Circa 1913 20 HP Stickney Gas Engine

Sleeping beauty


| June/July 2004



20 HP Stickney Engine

The finished engine in all its glory at Charlie's farm in Montana.

Circa-1913 20 HP Stickney gas engine
Manufacturer:
 Charles A. Stickney Co., St. Paul, Minn.
Year: Circa 1913*
Horsepower: 20 at 225 RPM
Serial number: 23943  
Bore: 10-inch
Stroke: 15-inch
Ignition: Hit-and-miss, make and-break ignitor
Weight: 8,000 pounds
Flywheels: 70 inch diameter, 1,700 pound each

*The exact year this engine was made is uncertain. Although Stickney quit making engines in 1913, it is believed that until 1920 the company continued putting engines together from leftover inventory, stamping the serial number when the engine was sold. This engine is believed to have sold in 1916.

Every now and then, an engine comes along that stops the entire old-iron community in its tracks. Charlie Inman's circa 1913 20 HP Stickney is one of those engines.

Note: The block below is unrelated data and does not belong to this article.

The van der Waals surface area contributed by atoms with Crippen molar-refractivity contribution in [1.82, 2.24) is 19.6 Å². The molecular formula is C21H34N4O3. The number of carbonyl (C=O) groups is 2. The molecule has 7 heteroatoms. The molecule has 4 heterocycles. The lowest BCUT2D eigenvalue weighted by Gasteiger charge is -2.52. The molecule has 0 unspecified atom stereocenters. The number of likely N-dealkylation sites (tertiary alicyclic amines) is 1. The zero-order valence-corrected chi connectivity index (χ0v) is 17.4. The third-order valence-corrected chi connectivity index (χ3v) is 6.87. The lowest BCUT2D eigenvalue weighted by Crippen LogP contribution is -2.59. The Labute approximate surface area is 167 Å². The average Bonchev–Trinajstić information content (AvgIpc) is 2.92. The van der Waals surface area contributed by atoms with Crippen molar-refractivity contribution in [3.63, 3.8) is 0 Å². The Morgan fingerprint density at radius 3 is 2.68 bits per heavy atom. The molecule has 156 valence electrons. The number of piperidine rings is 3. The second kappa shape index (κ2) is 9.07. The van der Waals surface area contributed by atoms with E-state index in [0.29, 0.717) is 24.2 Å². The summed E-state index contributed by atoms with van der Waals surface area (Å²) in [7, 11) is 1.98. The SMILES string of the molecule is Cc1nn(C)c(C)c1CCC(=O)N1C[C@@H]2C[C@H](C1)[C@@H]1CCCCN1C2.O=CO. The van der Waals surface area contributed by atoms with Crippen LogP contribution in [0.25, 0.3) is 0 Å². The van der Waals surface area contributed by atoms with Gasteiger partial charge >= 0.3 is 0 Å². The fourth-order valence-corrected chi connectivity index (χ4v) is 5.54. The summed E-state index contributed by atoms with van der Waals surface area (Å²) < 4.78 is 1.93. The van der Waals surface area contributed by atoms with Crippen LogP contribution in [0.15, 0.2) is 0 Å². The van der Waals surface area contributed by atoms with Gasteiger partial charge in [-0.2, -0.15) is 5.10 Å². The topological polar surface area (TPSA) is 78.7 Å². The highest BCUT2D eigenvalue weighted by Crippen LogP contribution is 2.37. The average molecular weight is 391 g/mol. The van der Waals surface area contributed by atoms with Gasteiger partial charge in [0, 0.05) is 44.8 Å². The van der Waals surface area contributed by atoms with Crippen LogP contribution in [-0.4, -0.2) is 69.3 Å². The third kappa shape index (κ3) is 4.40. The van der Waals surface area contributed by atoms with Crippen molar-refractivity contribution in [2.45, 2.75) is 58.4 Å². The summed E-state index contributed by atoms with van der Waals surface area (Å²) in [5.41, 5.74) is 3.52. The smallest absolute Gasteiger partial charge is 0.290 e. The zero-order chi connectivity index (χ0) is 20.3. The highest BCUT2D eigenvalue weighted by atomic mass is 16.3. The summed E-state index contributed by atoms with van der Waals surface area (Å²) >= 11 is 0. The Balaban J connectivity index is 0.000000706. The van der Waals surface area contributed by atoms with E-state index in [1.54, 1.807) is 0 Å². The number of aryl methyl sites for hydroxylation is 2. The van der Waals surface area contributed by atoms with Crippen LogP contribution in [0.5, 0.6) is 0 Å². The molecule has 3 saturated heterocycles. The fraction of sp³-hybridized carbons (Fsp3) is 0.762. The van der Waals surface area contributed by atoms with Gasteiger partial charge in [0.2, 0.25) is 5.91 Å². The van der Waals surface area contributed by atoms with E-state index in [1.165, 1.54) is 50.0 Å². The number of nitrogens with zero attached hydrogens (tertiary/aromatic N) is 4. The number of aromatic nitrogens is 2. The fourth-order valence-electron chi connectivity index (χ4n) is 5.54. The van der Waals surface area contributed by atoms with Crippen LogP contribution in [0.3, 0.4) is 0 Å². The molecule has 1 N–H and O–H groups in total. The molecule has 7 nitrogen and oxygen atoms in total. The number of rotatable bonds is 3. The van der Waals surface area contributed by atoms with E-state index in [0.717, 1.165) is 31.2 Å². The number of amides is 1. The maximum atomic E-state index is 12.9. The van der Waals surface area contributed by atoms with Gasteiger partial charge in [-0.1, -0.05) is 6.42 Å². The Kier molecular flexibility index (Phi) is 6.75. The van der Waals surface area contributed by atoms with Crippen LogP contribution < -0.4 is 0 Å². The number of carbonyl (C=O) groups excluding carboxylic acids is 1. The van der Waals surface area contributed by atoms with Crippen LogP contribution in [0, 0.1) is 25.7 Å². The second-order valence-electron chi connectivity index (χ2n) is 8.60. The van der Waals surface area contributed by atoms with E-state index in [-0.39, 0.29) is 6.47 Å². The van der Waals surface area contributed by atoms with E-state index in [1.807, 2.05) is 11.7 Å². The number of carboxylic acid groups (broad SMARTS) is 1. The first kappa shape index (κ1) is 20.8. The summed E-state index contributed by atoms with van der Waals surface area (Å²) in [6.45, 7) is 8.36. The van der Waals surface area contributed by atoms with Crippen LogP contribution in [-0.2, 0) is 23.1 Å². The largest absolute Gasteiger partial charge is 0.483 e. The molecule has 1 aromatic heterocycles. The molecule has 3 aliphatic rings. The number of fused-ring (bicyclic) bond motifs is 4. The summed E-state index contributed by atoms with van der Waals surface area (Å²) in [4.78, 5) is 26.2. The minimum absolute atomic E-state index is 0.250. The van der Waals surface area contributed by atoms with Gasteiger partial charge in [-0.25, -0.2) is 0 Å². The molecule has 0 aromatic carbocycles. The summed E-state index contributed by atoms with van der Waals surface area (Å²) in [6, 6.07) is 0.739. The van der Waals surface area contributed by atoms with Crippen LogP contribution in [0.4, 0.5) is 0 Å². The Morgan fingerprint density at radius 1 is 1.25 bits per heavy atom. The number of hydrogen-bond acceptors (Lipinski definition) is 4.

Charlie Inman seems almost embarrassed when asked to talk about the remarkable 20 HP Stickney he fished out of Montana's Milk River. Ever since he got it running last year, the Havre, Mont., resident has become something of a celebrity in the old-iron community.

One of three 20 HP Stickneys known to exist, the history of Charlie's engine can be traced back to 1937. That was the year construction started on the Fresno Dam, 14 miles west of Havre in north central Montana.

Contractor's special
In 1937, the Stickney was just an old engine, a contractor's beast of burden running a pump or a light plant, just one part of a contingent of machinery employed to dam the Milk River.

Charlie's dad, Bert, was a mechanic attached to the dam project, and Charlie remembers him saying the Stickney ran almost constantly. 'Dad used to say that on a clear night you could hear that thing running, even though it was 2 miles away.'